More people are going outside but staying closer to home than in previous years, according to regional guides and outfitters.
“It was kind of a crazy summer for us,” said Peter Grubb, the co-owner and founder of Coeur d’Alene-based ROW Adventures. “We went from having about eight weeks of nothing but canceling and moving people to a future trip and then when COVID-19 took a dip in early June our phones went crazy. And we ended up having a pretty busy July and August.”
Grubb laid off eight of his 16 full-time staff members at the end of March. As bookings rebounded later in the summer, he brought a few people back.
Other regional outfitters echoed Grubb and said that the changes wrought this summer, particularly people opting to stay closer to home, may become the new normal.
“Unfortunately, I turned people away,” said Dustin Aherin, the owner and operator of Idaho River Adventures, an outfitter on the Middle Fork of the Salmon River.
Aherin, who is also the president of the Middle Fork Outfitters Association, said the association’s 27 members reported similar experiences. Although they all had a wave of cancellations as the pandemic swept the world, those spots were backfilled by a surge in interest later in the season.
Many of those clients, he said, had longer vacations planned abroad but opted instead to vacation closer to home.
“I think we’re going to see a lot more of that going forward,” Aherin said.
Already, Aherin said, his 2021 season on the Middle Fork is close to booked. He didn’t lay off or furlough any of his staff this season.
To maintain proper social distancing, Aherin and other Idaho outfitters left a few seats empty on each trip, masked up, and changed how food was served, among other things. He pointed out that being outside, on a river, is one of the safest scenarios. He also praised the federal payroll protection money which gave him a “great deal of flexibility in not having to squeeze every dime out of every seat I had.”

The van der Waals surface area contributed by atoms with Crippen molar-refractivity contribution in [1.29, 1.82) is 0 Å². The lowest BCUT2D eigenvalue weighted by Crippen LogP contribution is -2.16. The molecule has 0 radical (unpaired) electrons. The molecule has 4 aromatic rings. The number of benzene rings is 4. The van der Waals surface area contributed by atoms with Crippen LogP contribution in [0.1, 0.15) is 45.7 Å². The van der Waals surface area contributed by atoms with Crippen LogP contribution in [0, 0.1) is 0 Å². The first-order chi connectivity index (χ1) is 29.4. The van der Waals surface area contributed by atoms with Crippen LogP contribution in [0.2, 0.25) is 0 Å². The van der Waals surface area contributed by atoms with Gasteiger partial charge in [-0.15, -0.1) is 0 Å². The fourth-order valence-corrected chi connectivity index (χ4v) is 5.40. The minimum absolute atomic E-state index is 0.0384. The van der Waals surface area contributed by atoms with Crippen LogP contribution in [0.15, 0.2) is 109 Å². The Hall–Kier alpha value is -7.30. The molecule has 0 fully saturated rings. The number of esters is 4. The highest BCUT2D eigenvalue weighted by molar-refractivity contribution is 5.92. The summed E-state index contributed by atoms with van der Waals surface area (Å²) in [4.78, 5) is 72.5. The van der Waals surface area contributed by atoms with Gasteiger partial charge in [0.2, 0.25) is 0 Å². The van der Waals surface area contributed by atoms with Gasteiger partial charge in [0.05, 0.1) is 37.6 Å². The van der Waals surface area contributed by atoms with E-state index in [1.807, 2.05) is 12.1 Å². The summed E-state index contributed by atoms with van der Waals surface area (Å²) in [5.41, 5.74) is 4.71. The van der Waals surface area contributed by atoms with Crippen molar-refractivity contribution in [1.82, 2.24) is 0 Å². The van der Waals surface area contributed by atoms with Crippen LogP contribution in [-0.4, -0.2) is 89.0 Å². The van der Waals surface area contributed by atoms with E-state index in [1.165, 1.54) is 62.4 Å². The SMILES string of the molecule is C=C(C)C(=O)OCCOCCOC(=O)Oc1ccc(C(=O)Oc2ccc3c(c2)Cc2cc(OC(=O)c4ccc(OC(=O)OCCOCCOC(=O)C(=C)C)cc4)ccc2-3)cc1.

This relatively optimistic report is at odds with the most recent national travel industry data. According to Tourism Economics’ Oct. 29 report, travel spending was 44% below last year’s levels. The same report noted that while air travel remained well below last year’s level – 36% of it – car travel was relatively resilient at 87% of its 2019 level. All of which seems to line up with the anecdotal accounts from regional outfitters.
“I’m getting more interest from people calling me and saying we’d like to book the entire trip, all 20 seats,” Aherin said. “We have four families that we would like to be a travel pod next summer.”
Grubb and Aherin praised Idaho’s response, noting the state worked closely with outfitters and guides to develop protocols that were safe, yet still allowed them to work.
For companies that operate internationally, like ROW, travel restrictions shuttered most international business. Grubb said he’s following the airline industry’s example and focusing on booking trips in Baja, Mexico. Mexico, with similar COVID-19 case counts and no restrictions on entry, is looking like a good winter vacation spot for American travelers.
“I don’t have a crystal ball. All I try to do is watch people who are smarter than us and have more money at stake,” Grubb said. “So, I keep a keen eye on the airlines, and they’ve really retooled and they seem to be banking big on Mexico this winter.”
Those trips will be different than previous ones, Grubb said. Branded as Baja Bubble Journeys, the trips are geared toward small, family-sized groups. ROW guides will meet guests and take them on day trips. Travelers will stay at hotels and contact between groups will be minimal.
Other regional guiding and outfitting operators also had OK seasons.
Ron Sharp, the owner of Oakeysmokes Fishing Guide Service, guides on Priest Lake, Coeur d’Alene and Lake Pend Oreille. He described his season as “excellent” in an email.
Similarly, Kelty Godby, the founder of Inland Northwest Climbing Outfitters, said the closures of indoor climbing gyms at the beginning of the pandemic “drove more people outside” and to his business.
Still, with COVID-19 cases rising again the next year remains uncertain, although operators remain optimistic. Aherin said it was clear this summer that people needed to get outside with several guests crying in gratitude, happy to be outside and momentarily away from the ever-present stress of a global pandemic.
“It so reinforced the great need for wild places. The great need for wild rivers,” Aherin said. “And the great need for people like us.”
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